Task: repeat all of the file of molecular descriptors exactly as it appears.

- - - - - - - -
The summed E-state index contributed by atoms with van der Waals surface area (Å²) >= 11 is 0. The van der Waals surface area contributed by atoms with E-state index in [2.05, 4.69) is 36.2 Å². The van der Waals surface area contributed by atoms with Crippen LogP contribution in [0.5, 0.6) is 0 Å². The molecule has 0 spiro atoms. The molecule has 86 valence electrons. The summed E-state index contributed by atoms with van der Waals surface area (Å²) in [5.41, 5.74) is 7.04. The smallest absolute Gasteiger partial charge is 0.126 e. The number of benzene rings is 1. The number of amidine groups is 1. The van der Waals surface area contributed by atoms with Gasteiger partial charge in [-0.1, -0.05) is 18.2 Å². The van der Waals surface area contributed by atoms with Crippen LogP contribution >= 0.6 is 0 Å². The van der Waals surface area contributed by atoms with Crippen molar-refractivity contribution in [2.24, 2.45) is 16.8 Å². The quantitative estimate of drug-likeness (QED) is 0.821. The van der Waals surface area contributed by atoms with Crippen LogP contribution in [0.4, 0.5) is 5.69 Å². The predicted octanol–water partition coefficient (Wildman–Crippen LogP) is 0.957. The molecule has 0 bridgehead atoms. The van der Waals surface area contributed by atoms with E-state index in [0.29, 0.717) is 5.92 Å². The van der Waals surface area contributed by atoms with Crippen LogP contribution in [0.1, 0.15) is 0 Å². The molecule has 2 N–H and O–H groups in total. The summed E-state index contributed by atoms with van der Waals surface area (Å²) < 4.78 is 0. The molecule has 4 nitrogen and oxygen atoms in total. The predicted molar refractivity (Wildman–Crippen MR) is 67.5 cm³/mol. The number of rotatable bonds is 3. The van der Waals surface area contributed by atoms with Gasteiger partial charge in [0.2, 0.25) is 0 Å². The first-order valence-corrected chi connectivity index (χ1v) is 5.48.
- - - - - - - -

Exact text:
The summed E-state index contributed by atoms with van der Waals surface area (Å²) >= 11 is 0. The van der Waals surface area contributed by atoms with E-state index in [2.05, 4.69) is 36.2 Å². The van der Waals surface area contributed by atoms with Crippen LogP contribution in [0.5, 0.6) is 0 Å². The molecule has 0 spiro atoms. The molecule has 86 valence electrons. The summed E-state index contributed by atoms with van der Waals surface area (Å²) in [5.41, 5.74) is 7.04. The smallest absolute Gasteiger partial charge is 0.126 e. The number of benzene rings is 1. The number of amidine groups is 1. The van der Waals surface area contributed by atoms with Gasteiger partial charge in [-0.1, -0.05) is 18.2 Å². The van der Waals surface area contributed by atoms with Crippen LogP contribution >= 0.6 is 0 Å². The van der Waals surface area contributed by atoms with Crippen molar-refractivity contribution in [2.24, 2.45) is 16.8 Å². The quantitative estimate of drug-likeness (QED) is 0.821. The van der Waals surface area contributed by atoms with Crippen LogP contribution in [0.4, 0.5) is 5.69 Å². The predicted octanol–water partition coefficient (Wildman–Crippen LogP) is 0.957. The molecule has 0 bridgehead atoms. The van der Waals surface area contributed by atoms with E-state index in [0.29, 0.717) is 5.92 Å². The van der Waals surface area contributed by atoms with Crippen LogP contribution in [0.1, 0.15) is 0 Å². The molecule has 2 N–H and O–H groups in total. The summed E-state index contributed by atoms with van der Waals surface area (Å²) < 4.78 is 0. The molecule has 4 nitrogen and oxygen atoms in total. The predicted molar refractivity (Wildman–Crippen MR) is 67.5 cm³/mol. The number of rotatable bonds is 3. The van der Waals surface area contributed by atoms with Gasteiger partial charge in [0.2, 0.25) is 0 Å². The first-order valence-corrected chi connectivity index (χ1v) is 5.48.